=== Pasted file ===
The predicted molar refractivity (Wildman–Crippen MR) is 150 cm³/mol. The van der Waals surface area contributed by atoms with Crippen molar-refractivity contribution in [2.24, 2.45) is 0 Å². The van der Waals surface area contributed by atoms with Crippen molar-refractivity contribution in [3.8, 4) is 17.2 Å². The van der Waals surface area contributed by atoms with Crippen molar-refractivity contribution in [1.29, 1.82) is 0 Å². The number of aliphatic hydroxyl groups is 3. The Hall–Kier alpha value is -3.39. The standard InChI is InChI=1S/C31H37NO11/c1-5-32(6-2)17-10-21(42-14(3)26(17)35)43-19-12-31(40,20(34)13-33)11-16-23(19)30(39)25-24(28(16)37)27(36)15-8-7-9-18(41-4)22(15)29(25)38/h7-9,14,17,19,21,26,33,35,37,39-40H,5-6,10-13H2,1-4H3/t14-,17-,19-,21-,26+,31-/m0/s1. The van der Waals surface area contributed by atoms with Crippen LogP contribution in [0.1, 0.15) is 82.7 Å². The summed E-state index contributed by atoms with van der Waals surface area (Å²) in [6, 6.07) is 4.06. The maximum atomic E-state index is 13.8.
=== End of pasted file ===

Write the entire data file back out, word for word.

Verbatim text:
The predicted molar refractivity (Wildman–Crippen MR) is 150 cm³/mol. The van der Waals surface area contributed by atoms with Crippen molar-refractivity contribution in [2.24, 2.45) is 0 Å². The van der Waals surface area contributed by atoms with Crippen molar-refractivity contribution in [3.8, 4) is 17.2 Å². The van der Waals surface area contributed by atoms with Crippen molar-refractivity contribution in [1.29, 1.82) is 0 Å². The number of aliphatic hydroxyl groups is 3. The Hall–Kier alpha value is -3.39. The standard InChI is InChI=1S/C31H37NO11/c1-5-32(6-2)17-10-21(42-14(3)26(17)35)43-19-12-31(40,20(34)13-33)11-16-23(19)30(39)25-24(28(16)37)27(36)15-8-7-9-18(41-4)22(15)29(25)38/h7-9,14,17,19,21,26,33,35,37,39-40H,5-6,10-13H2,1-4H3/t14-,17-,19-,21-,26+,31-/m0/s1. The van der Waals surface area contributed by atoms with Crippen LogP contribution in [0.1, 0.15) is 82.7 Å². The summed E-state index contributed by atoms with van der Waals surface area (Å²) in [6, 6.07) is 4.06. The maximum atomic E-state index is 13.8.